Not a round date but here is a slightly unusual photograph connected with Hiroshima. This is an aerial view of the USAAF North Field on Tinian Island, from which the B-29 bombers flew. That included the ones to Hiroshima on august 6, 1945 and Nagasaki 1945. The picture comes courtesy of DefenseImagery.mil, the Department of Defense's prime image website that is open to all.

Hiroshima and Nagasaki bring out a great deal of wailing and gnashing of teeth. Tory Historian feels no compunction at all in linking to this article on American Thinker, which reminds us all of the many thousands of lives thate were saved by the swift conclusion of the war in the Pacific.

Some had been forgotten:

August 19 - 21, 1991 - abortive Soviet coup aimed at reversing developments but the result is the final collapse of the Soviet Union, the "greatest geopolitical tragedy of the twentieth century" according to Prime Minister Putin and, no doubt, various historians like Professor Eric Hobsbawm;

August 7 - 16, 2008 - war in Georgia when Russia invades actual Georgian territory;

Tory Historian is not sure the last one is as important as the others in the grand scheme of things but it might yet be. And another date which might be of some importance but how much is not clear:

July 12 - August 14, 2006 - Israel-Hezbollah war in Lebanon;

Enjoy the silly season.

Ah yes, Tory Historian is told, the silly season. Nothing ever happens in late July and August. Oh no? Well how about a few random events from the twentieth century?

July 23, 1914 - Austria-Hungary delivers an ultimatum to Serbia with ten extremely difficult demands;
July 28, 1914 - when Serbia acceded to eight of the demands, Austria-Hungary declared war because of the remaining two;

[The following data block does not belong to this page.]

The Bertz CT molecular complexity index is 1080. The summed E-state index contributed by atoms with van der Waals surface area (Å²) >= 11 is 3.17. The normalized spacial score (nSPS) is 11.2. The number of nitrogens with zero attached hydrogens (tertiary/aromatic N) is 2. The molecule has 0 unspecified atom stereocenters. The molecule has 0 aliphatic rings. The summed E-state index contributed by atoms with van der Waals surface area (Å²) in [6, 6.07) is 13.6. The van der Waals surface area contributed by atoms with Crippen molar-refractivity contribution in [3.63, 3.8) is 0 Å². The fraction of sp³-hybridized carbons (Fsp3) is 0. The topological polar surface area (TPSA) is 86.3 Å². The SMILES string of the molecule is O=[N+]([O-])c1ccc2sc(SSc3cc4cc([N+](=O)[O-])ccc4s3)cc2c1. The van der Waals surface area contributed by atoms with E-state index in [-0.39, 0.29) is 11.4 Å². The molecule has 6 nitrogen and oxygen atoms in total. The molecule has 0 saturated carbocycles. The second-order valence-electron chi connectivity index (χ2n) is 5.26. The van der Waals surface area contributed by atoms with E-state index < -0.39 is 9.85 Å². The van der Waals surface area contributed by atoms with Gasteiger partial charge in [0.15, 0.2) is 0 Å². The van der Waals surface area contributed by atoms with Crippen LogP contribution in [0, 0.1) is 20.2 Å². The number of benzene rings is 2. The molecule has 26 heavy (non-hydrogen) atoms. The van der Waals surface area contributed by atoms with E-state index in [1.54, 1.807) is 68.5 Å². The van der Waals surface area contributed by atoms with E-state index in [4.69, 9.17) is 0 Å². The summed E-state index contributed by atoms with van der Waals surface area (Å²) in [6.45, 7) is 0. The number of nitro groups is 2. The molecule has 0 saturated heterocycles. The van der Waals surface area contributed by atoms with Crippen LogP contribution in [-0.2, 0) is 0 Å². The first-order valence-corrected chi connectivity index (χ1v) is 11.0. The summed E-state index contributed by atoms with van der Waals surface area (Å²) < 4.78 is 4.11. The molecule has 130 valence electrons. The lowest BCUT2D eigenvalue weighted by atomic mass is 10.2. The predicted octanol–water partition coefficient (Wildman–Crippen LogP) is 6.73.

July 29, 1914 - Russia orders partial mobilization;
July 30, 1914 - Germany orders mobilization;
August 1, 1914 - France orders mobilization; Germany declares war on Russia
August 3, 1914 - Germany declares war on France and a few hours later France declares war on Germany;
August 4, 1914 - Britain declares war on Germany;

Hmm, some silly season that turned out to be.

Let's try a few more dates.

August 28, 1939 - Nazi-Soviet Pact is signed and World War II effectively begins;
September 1, 1939 - still in the silly season, just about Germany invades Poland though the USSR does not invade till September 17;
September 3, 1939 - Britain, France, Australia and New Zealand declare war on Germany;

Not much of a silly season there, either.

A few other events in the silly season:

August 13, 1961 - construction of the Berlin Wall starts
August 21, 1968 - Soviet tanks roll into Prague

From the point of view of historic symmetry it would be nice to have a few events from 1989 that took place in the silly season. Alas no. The nearest is May 29, when the Hungarian border guards started dismantling the border with Austria, cutting the wire fences and lifting the mines. Perhaps, it is only important bad things that happen in the silly season.

Powered by Blogger.

Followers

Labels

Counters




Blog archive